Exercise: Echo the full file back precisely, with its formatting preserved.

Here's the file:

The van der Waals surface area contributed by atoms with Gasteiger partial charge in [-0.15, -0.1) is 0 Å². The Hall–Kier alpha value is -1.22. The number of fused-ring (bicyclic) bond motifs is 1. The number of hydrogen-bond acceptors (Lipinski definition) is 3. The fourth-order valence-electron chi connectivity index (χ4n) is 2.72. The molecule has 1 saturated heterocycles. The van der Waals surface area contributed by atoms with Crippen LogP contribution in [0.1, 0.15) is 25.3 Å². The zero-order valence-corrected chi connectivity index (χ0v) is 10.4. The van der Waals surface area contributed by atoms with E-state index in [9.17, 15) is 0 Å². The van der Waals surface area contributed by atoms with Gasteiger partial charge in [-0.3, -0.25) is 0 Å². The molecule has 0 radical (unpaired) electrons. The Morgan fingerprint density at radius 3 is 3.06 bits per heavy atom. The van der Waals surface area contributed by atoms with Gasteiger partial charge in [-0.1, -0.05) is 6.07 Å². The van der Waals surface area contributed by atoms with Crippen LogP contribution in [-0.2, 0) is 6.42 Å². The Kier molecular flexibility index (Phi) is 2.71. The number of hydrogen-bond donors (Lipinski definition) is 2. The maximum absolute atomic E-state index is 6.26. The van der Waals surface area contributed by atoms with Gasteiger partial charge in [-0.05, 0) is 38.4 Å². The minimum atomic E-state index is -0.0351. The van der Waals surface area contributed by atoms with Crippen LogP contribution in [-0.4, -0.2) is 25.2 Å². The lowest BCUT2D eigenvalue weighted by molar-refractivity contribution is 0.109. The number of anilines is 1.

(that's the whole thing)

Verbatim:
The van der Waals surface area contributed by atoms with Gasteiger partial charge in [-0.15, -0.1) is 0 Å². The Hall–Kier alpha value is -1.22. The number of fused-ring (bicyclic) bond motifs is 1. The number of hydrogen-bond acceptors (Lipinski definition) is 3. The fourth-order valence-electron chi connectivity index (χ4n) is 2.72. The molecule has 1 saturated heterocycles. The van der Waals surface area contributed by atoms with Crippen LogP contribution in [0.1, 0.15) is 25.3 Å². The zero-order valence-corrected chi connectivity index (χ0v) is 10.4. The van der Waals surface area contributed by atoms with E-state index in [9.17, 15) is 0 Å². The van der Waals surface area contributed by atoms with Gasteiger partial charge in [-0.3, -0.25) is 0 Å². The molecule has 0 radical (unpaired) electrons. The Morgan fingerprint density at radius 3 is 3.06 bits per heavy atom. The van der Waals surface area contributed by atoms with Gasteiger partial charge in [-0.1, -0.05) is 6.07 Å². The van der Waals surface area contributed by atoms with Crippen LogP contribution in [-0.2, 0) is 6.42 Å². The Kier molecular flexibility index (Phi) is 2.71. The number of hydrogen-bond donors (Lipinski definition) is 2. The maximum absolute atomic E-state index is 6.26. The van der Waals surface area contributed by atoms with Gasteiger partial charge in [-0.05, 0) is 38.4 Å². The minimum atomic E-state index is -0.0351. The van der Waals surface area contributed by atoms with Crippen LogP contribution in [-0.4, -0.2) is 25.2 Å². The lowest BCUT2D eigenvalue weighted by molar-refractivity contribution is 0.109. The number of anilines is 1.